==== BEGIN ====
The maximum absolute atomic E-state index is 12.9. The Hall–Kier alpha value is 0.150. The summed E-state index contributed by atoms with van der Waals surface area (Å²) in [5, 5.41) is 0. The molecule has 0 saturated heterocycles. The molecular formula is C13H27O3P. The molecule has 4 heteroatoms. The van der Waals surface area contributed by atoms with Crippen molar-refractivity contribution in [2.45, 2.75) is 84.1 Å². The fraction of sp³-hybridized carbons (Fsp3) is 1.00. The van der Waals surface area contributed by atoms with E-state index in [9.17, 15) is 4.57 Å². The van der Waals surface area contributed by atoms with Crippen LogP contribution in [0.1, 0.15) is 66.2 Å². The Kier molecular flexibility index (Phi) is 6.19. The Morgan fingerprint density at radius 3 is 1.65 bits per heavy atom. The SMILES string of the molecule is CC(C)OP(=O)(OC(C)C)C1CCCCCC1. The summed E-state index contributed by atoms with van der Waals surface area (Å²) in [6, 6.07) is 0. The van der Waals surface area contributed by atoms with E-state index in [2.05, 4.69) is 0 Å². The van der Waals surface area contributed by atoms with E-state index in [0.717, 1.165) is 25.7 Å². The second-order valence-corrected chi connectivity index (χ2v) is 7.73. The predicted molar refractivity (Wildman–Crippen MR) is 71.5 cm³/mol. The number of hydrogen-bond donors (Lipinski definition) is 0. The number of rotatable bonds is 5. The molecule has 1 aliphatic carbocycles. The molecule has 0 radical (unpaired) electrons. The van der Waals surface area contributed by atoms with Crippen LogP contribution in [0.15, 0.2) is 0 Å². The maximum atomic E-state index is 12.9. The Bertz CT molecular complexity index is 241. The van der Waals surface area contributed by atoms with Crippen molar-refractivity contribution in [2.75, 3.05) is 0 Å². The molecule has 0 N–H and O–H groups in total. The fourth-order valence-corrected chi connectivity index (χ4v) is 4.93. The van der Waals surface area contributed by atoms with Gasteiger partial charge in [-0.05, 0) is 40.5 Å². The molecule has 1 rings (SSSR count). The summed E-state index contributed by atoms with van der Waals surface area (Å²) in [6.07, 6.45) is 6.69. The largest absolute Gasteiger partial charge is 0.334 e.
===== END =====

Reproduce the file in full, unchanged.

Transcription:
The maximum absolute atomic E-state index is 12.9. The Hall–Kier alpha value is 0.150. The summed E-state index contributed by atoms with van der Waals surface area (Å²) in [5, 5.41) is 0. The molecule has 0 saturated heterocycles. The molecular formula is C13H27O3P. The molecule has 4 heteroatoms. The van der Waals surface area contributed by atoms with Crippen molar-refractivity contribution in [2.45, 2.75) is 84.1 Å². The fraction of sp³-hybridized carbons (Fsp3) is 1.00. The van der Waals surface area contributed by atoms with E-state index in [9.17, 15) is 4.57 Å². The van der Waals surface area contributed by atoms with Crippen LogP contribution in [0.1, 0.15) is 66.2 Å². The Kier molecular flexibility index (Phi) is 6.19. The Morgan fingerprint density at radius 3 is 1.65 bits per heavy atom. The SMILES string of the molecule is CC(C)OP(=O)(OC(C)C)C1CCCCCC1. The summed E-state index contributed by atoms with van der Waals surface area (Å²) in [6, 6.07) is 0. The van der Waals surface area contributed by atoms with E-state index in [2.05, 4.69) is 0 Å². The van der Waals surface area contributed by atoms with E-state index in [0.717, 1.165) is 25.7 Å². The second-order valence-corrected chi connectivity index (χ2v) is 7.73. The predicted molar refractivity (Wildman–Crippen MR) is 71.5 cm³/mol. The number of hydrogen-bond donors (Lipinski definition) is 0. The number of rotatable bonds is 5. The molecule has 1 aliphatic carbocycles. The molecule has 0 radical (unpaired) electrons. The van der Waals surface area contributed by atoms with Crippen LogP contribution in [0.15, 0.2) is 0 Å². The maximum atomic E-state index is 12.9. The Bertz CT molecular complexity index is 241. The van der Waals surface area contributed by atoms with Crippen molar-refractivity contribution in [2.75, 3.05) is 0 Å². The molecule has 0 N–H and O–H groups in total. The fourth-order valence-corrected chi connectivity index (χ4v) is 4.93. The van der Waals surface area contributed by atoms with Gasteiger partial charge in [-0.05, 0) is 40.5 Å². The molecule has 1 rings (SSSR count). The summed E-state index contributed by atoms with van der Waals surface area (Å²) in [6.07, 6.45) is 6.69. The largest absolute Gasteiger partial charge is 0.334 e.